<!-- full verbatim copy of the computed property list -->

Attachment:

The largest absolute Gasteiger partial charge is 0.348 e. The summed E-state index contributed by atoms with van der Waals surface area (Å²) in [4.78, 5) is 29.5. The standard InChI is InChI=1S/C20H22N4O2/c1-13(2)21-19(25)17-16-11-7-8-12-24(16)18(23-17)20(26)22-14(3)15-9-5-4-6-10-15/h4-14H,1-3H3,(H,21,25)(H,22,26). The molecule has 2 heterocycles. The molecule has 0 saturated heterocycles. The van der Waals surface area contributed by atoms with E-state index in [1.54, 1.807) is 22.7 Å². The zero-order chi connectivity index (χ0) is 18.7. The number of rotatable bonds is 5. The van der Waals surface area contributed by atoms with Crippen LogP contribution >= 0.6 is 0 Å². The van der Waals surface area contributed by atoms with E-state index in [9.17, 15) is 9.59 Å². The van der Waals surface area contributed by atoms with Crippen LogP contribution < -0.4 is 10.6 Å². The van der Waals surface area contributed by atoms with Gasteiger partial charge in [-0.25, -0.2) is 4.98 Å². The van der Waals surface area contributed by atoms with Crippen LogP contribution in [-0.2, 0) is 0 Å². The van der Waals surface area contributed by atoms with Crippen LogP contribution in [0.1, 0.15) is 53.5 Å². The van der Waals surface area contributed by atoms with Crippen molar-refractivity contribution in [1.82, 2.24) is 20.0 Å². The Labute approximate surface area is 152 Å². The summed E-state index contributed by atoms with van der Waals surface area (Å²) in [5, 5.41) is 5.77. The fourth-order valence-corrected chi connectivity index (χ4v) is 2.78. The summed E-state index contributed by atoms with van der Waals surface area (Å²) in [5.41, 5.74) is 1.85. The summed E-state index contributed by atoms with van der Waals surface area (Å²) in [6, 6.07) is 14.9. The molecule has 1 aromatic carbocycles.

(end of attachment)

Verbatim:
The largest absolute Gasteiger partial charge is 0.348 e. The summed E-state index contributed by atoms with van der Waals surface area (Å²) in [4.78, 5) is 29.5. The standard InChI is InChI=1S/C20H22N4O2/c1-13(2)21-19(25)17-16-11-7-8-12-24(16)18(23-17)20(26)22-14(3)15-9-5-4-6-10-15/h4-14H,1-3H3,(H,21,25)(H,22,26). The molecule has 2 heterocycles. The molecule has 0 saturated heterocycles. The van der Waals surface area contributed by atoms with E-state index in [1.54, 1.807) is 22.7 Å². The zero-order chi connectivity index (χ0) is 18.7. The number of rotatable bonds is 5. The van der Waals surface area contributed by atoms with Crippen LogP contribution >= 0.6 is 0 Å². The van der Waals surface area contributed by atoms with E-state index in [9.17, 15) is 9.59 Å². The van der Waals surface area contributed by atoms with Crippen LogP contribution < -0.4 is 10.6 Å². The van der Waals surface area contributed by atoms with Gasteiger partial charge in [-0.25, -0.2) is 4.98 Å². The van der Waals surface area contributed by atoms with Crippen LogP contribution in [-0.2, 0) is 0 Å². The van der Waals surface area contributed by atoms with Crippen LogP contribution in [0.1, 0.15) is 53.5 Å². The van der Waals surface area contributed by atoms with Crippen molar-refractivity contribution in [1.82, 2.24) is 20.0 Å². The Labute approximate surface area is 152 Å². The summed E-state index contributed by atoms with van der Waals surface area (Å²) in [5, 5.41) is 5.77. The fourth-order valence-corrected chi connectivity index (χ4v) is 2.78. The summed E-state index contributed by atoms with van der Waals surface area (Å²) in [5.41, 5.74) is 1.85. The summed E-state index contributed by atoms with van der Waals surface area (Å²) in [6, 6.07) is 14.9. The molecule has 1 aromatic carbocycles.